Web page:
JayVee

Well-Known Member
Thanks JayVee. I kind of figured that would be the case. If you look at the difference between the Rover and the Rhino, there is not that much, and what there is, is probably to make it compliant to the L1e-A specification (hence the extra cost - plus the China/Europe tariff difference of course). I love my Rad City, but unfortunately, it is not available in Europe yet. Maybe the "pain" is not worth the "reward" - so maybe a "For Sale" sign is the best/only option :)
Well, try asking Rad. It's worth a shot, and it's free. But I have a nagging feeling that it's going to be "one of those things".

The COC in these European countries is really important. If you have no COC, the Portuguese may deem that the bike isn't roadworthy at all... Because both L1e-a and L1e-b require it. Even if your bike is almost identical to an existing L1e-a vehicle, they probably won't register it unless you can prove that each and every component on the bike conforms to L1e-a.

Not registering the bike is an option, but if you get into an accident it will open a whole can of legal worms. A lot of these EU countries will throw the law book at you if you're riding with a vehicle that's illegal. That's particularly true if there's bodily harm to someone else. A couple of months ago a kid popped out of a side alley and ran straight across the street in front of me without looking. It was a near call... You never know what can happen. If you can't obtain a valid certificate of conformity, the "for sale" option might be a safer choice.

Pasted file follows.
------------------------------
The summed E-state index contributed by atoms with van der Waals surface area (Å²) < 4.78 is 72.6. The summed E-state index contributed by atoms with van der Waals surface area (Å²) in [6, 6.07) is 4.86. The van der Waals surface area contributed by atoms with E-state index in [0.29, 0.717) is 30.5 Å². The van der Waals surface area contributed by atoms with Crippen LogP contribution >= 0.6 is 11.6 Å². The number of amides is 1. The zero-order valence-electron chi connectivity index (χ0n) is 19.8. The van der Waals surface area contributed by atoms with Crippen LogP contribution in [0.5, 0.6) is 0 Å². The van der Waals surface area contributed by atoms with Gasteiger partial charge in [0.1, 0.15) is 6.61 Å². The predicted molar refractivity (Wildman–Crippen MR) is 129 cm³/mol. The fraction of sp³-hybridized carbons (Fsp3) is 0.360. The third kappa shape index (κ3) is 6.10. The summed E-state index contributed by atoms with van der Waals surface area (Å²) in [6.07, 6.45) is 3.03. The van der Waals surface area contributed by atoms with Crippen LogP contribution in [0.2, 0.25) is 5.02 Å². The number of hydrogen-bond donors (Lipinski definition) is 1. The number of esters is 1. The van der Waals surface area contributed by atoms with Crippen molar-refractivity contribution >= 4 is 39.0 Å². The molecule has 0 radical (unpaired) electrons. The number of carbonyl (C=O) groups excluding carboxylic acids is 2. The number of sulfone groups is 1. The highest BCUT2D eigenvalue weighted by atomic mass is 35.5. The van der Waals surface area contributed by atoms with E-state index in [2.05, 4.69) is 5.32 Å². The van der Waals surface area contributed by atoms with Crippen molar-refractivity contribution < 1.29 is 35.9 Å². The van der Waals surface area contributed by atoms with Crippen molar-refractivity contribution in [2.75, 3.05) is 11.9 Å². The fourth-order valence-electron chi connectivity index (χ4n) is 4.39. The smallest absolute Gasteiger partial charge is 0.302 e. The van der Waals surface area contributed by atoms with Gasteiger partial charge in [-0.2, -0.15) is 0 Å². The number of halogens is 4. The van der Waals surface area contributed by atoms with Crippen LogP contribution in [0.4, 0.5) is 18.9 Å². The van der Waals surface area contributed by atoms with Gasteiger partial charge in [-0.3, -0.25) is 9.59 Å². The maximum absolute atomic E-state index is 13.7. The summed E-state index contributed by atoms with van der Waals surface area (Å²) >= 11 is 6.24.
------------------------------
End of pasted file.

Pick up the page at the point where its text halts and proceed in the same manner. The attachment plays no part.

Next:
IrishMud

New Member
Hi JayVee, long time ago I learnt that sometimes life is a bit easier swimming with the flow, rather than 100% continually against it ...... New Country, new language, new bureaucracy, new home, new challenges; maybe getting a new Rad Rhino (with all the paperwork included) is one less headache. Thanks a lot for the feedback, it helped with the decision to sell my Rad(s) here before moving. No downside; brand new shiny fat tire Rad Rhino :)
 

nil

New Member
Hello IrishMud
I live in Portugal and recently bought a Radrhino.
I am curious to hear how you fared.
I insured my Radrhino without needing a license plate. I sent copies to the insurance company of the certificate Rad Powerbikes gave me.
The agent told me , that they had all the info, and in a "what if accident" situation the company would be to blame.

Then I took the certificate that Radpower included to the govt registration office, and they said i dont need a license plate.

But i suspect they did not really understand...
So i may try and go there again to make sure. Anyways, for the time being i think i´m ok in case i get stopped by the GNR.
I took off the plate where the license plate is supposed to go, not to give them any ideas...
I have a document of the insurance company, that´ll probly satisfy them. here in mid-Portugal, ebikes are still rare. Too many mountains...
And i could start enjoying the bike immediately without worries.

Still, curious how you fared. In this country authorities all have their own explanation of the law, which sometimes can be a bother, other times an advantage.